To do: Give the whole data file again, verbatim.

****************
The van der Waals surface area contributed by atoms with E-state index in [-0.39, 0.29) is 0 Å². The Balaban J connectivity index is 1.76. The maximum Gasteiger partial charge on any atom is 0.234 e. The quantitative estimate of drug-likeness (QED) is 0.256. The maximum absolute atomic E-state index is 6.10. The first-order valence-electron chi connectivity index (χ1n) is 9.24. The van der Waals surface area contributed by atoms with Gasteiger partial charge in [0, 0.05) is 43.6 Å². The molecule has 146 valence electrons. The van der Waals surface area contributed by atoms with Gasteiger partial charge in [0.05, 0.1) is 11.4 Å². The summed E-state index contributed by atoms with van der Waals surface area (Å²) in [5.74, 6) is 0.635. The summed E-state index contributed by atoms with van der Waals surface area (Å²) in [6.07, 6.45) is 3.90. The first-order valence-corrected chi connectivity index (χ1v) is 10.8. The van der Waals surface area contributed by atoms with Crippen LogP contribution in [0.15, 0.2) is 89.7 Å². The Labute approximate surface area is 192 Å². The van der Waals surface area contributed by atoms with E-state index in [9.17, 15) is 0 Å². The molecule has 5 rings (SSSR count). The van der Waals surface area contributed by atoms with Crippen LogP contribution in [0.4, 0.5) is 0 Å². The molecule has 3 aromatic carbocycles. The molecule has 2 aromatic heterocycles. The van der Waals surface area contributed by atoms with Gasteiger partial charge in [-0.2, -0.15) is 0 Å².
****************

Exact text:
The van der Waals surface area contributed by atoms with E-state index in [-0.39, 0.29) is 0 Å². The Balaban J connectivity index is 1.76. The maximum Gasteiger partial charge on any atom is 0.234 e. The quantitative estimate of drug-likeness (QED) is 0.256. The maximum absolute atomic E-state index is 6.10. The first-order valence-electron chi connectivity index (χ1n) is 9.24. The van der Waals surface area contributed by atoms with Gasteiger partial charge in [0, 0.05) is 43.6 Å². The molecule has 146 valence electrons. The van der Waals surface area contributed by atoms with Gasteiger partial charge in [0.05, 0.1) is 11.4 Å². The summed E-state index contributed by atoms with van der Waals surface area (Å²) in [5.74, 6) is 0.635. The summed E-state index contributed by atoms with van der Waals surface area (Å²) in [6.07, 6.45) is 3.90. The first-order valence-corrected chi connectivity index (χ1v) is 10.8. The van der Waals surface area contributed by atoms with Crippen LogP contribution in [0.15, 0.2) is 89.7 Å². The Labute approximate surface area is 192 Å². The van der Waals surface area contributed by atoms with E-state index in [9.17, 15) is 0 Å². The molecule has 5 rings (SSSR count). The van der Waals surface area contributed by atoms with Crippen LogP contribution in [0.4, 0.5) is 0 Å². The molecule has 3 aromatic carbocycles. The molecule has 2 aromatic heterocycles. The van der Waals surface area contributed by atoms with Gasteiger partial charge in [-0.2, -0.15) is 0 Å².